By RODNEY HO/ firstname.lastname@example.org, originally filed Thursday, May 19, 2016
For its first 11 seasons, “Food Network Star” has created only one superstar, and he himself is hardly universally embraced: season 2 winner Guy Fieri, whose oversized personality has dominated multiple shows on the network the past decade.
Other winners have been able to stay in the TV business, including season 6 winner Aarti Sequeira (Cooking Channel’s “Taste in Translation”) and season 7 winner Jeff Mauro (Food Network’s “Sandwich King”).
But becoming a star has proved a lot tougher than winning “Food Network Star” for most of the others.
Not that this deters a new set of contestants for season 12, including two from metro Atlanta: Tregaye Fraser and Jernard Wells. The show returns at 9 p.m. Sunday.
Here’s a thumbnail sketch of each:
Current resident: Lithonia
Runs: a catering company, Chef Tregaye N Company
Past employers: Marriott, the Sun Dial restaurant
Past appearances on Food Network: “Guy’s Grocery Games,” “Cutthroat Kitchen” (she won). The network “has grown to love me,” she said. “And I fell in love with being on TV.”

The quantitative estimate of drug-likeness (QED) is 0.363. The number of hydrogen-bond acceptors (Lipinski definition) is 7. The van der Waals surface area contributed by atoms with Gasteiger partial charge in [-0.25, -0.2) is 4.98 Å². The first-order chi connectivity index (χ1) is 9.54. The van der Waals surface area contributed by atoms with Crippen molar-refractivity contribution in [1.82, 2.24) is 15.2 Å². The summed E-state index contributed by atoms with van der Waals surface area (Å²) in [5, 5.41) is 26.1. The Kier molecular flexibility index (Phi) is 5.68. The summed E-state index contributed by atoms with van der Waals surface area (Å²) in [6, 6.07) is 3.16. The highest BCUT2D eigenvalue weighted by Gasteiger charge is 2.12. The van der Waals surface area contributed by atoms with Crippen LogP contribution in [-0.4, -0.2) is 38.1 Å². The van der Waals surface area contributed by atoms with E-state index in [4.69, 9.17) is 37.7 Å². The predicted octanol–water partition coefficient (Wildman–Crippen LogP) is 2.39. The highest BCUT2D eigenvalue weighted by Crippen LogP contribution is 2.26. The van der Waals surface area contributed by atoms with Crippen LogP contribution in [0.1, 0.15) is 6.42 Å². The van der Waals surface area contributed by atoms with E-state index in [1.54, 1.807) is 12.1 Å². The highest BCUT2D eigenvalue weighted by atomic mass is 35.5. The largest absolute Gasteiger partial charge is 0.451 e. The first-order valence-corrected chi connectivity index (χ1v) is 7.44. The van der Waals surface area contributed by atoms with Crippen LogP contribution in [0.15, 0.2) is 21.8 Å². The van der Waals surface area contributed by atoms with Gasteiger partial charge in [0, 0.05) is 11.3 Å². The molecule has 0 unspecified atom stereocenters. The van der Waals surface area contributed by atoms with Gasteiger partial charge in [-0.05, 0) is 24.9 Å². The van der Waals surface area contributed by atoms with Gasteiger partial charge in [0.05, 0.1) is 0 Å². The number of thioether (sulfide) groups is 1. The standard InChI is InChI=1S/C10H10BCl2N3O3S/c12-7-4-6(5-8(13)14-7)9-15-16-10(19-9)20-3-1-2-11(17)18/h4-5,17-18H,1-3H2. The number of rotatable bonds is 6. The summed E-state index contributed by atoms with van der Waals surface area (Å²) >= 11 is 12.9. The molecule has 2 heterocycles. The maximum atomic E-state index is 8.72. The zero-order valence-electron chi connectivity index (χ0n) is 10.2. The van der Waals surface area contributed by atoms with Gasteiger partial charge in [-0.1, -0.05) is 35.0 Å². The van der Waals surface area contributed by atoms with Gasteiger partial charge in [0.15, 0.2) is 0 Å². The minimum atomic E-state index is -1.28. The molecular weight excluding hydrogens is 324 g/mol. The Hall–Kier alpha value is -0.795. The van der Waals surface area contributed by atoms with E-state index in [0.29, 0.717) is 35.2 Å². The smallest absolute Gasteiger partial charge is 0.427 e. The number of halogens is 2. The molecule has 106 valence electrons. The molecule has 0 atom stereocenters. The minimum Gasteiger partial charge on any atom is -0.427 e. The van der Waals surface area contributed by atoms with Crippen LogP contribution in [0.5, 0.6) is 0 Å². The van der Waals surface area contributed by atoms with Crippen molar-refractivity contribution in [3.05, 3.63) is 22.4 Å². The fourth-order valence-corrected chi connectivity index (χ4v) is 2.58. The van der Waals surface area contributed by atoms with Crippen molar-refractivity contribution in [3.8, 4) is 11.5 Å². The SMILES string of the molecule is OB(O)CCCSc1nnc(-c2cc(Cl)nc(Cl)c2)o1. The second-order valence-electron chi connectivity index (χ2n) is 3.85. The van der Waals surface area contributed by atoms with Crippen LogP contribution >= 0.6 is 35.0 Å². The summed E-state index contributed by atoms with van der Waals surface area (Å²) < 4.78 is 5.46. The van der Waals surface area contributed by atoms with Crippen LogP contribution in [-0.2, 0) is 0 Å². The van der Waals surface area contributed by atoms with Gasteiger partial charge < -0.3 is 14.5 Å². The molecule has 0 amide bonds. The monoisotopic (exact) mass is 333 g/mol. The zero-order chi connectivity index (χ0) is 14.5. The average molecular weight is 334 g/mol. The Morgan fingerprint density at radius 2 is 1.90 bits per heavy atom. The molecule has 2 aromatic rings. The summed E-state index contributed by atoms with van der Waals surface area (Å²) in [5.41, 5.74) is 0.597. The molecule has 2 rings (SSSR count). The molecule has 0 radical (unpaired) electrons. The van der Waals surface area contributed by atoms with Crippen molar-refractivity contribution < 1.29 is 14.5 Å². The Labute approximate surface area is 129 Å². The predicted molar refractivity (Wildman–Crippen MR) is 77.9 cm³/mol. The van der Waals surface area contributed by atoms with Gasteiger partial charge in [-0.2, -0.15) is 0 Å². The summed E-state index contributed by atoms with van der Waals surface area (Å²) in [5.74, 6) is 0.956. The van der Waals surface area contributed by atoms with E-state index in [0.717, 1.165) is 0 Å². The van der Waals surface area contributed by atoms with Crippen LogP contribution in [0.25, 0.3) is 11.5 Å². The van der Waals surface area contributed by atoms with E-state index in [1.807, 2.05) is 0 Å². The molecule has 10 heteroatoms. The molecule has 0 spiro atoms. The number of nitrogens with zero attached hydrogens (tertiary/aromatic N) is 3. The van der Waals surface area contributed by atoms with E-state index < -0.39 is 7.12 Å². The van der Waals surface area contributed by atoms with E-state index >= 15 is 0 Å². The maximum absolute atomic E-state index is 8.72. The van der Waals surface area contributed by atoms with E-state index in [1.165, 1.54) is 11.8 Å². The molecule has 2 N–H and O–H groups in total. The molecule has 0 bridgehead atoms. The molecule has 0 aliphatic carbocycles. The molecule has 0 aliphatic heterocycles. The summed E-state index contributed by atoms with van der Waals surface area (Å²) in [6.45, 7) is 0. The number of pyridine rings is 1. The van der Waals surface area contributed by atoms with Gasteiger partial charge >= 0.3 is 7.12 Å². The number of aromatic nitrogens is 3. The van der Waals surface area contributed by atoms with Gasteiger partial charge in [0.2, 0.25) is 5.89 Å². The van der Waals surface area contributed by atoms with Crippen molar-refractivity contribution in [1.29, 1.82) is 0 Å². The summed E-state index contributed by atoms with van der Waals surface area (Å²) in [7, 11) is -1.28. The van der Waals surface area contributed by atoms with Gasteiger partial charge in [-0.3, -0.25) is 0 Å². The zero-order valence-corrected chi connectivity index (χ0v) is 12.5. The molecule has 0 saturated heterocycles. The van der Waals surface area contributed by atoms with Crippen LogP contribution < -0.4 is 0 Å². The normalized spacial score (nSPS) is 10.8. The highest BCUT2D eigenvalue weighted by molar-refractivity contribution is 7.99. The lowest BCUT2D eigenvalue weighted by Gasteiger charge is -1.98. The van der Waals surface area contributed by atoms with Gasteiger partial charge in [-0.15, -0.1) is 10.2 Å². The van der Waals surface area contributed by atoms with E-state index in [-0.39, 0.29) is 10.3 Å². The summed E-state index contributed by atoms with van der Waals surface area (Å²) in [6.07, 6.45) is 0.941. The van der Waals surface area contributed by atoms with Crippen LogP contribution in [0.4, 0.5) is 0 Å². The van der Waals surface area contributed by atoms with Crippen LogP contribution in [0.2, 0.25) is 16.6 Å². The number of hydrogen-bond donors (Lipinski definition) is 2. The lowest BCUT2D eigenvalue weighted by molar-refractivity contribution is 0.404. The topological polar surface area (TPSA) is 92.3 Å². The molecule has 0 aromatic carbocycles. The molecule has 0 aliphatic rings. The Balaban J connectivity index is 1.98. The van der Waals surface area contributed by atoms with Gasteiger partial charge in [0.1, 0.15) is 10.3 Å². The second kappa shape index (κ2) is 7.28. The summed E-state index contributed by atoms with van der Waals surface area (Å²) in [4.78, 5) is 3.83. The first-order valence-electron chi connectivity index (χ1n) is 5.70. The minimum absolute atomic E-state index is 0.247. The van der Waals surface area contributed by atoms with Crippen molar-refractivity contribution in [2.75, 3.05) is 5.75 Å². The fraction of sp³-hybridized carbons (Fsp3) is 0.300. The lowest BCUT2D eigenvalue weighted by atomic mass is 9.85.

Her take on Fieri: “I know people make fun of him but he’s super dope. He’s a rock star, not some buttoned-down chef. He knows his stuff. He’s passionate.”
Why “Food Network Star”: “It’s like an academy where you get groomed to graduate. I take it as an education.”
Her culinary point of view: Fusion. “I have really broad experience. I want to teach people to push their taste buds to the limit. I’m not afraid to mix and match flavors.”
Current residence: Grayson, married with nine children
Past employer: Tyler Perry, running catering for Perry’s national play tours. He has also run multiple restaurants going back to his teen years.
Past appearances on Food Network: “Chef Wanted With Anne Burrell,” “Cutthroat Kitchen” (three times, winning twice).
Opened and now consults for: East Wave Asian Fusion, downtown Atlanta
Owns: Le Chef Amours Haute Cuisine, a manufacturing company that makes sauces
Why “Food Network Star”: “I like the entertainment side of life. I understood there were more ways to become a notable chef than just cooking at a restaurant. This show offers a platform for me to share my story to the world.”
Culinary point of view: “Southern cuisine with a Cajun twist. I’m from the South. I represent the South. My father was part Creole. And that’s what led me to inherit a more Cajun style of cooking. I learned how to cook spending time with him.”
“The Next Food Network Star,” 9 p.m. Sundays, starting May 22, 2016, Food Network